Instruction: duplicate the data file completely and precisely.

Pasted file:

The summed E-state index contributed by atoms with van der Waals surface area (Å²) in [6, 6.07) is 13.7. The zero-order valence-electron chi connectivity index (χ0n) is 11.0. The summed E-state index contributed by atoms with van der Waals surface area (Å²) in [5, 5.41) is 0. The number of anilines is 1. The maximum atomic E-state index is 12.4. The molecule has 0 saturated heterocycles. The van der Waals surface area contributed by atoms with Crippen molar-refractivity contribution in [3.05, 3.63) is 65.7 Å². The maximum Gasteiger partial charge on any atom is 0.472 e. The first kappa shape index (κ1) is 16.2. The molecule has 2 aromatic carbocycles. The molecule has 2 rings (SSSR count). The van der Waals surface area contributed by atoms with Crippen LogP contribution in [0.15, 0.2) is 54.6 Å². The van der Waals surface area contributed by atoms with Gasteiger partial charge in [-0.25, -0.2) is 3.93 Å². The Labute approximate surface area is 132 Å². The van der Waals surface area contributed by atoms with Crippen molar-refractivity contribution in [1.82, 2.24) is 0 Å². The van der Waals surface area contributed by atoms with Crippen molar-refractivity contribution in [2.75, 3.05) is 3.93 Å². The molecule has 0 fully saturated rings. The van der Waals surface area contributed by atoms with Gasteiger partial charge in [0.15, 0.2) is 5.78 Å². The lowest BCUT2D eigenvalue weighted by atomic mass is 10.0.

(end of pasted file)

The summed E-state index contributed by atoms with van der Waals surface area (Å²) in [6, 6.07) is 13.7. The zero-order valence-electron chi connectivity index (χ0n) is 11.0. The summed E-state index contributed by atoms with van der Waals surface area (Å²) in [5, 5.41) is 0. The number of anilines is 1. The maximum atomic E-state index is 12.4. The molecule has 0 saturated heterocycles. The van der Waals surface area contributed by atoms with Crippen molar-refractivity contribution in [3.05, 3.63) is 65.7 Å². The maximum Gasteiger partial charge on any atom is 0.472 e. The first kappa shape index (κ1) is 16.2. The molecule has 2 aromatic carbocycles. The molecule has 2 rings (SSSR count). The van der Waals surface area contributed by atoms with Crippen LogP contribution in [0.15, 0.2) is 54.6 Å². The van der Waals surface area contributed by atoms with Gasteiger partial charge in [-0.25, -0.2) is 3.93 Å². The Labute approximate surface area is 132 Å². The van der Waals surface area contributed by atoms with Crippen molar-refractivity contribution in [1.82, 2.24) is 0 Å². The van der Waals surface area contributed by atoms with Crippen molar-refractivity contribution in [2.75, 3.05) is 3.93 Å². The molecule has 0 fully saturated rings. The van der Waals surface area contributed by atoms with Gasteiger partial charge in [0.15, 0.2) is 5.78 Å². The lowest BCUT2D eigenvalue weighted by atomic mass is 10.0.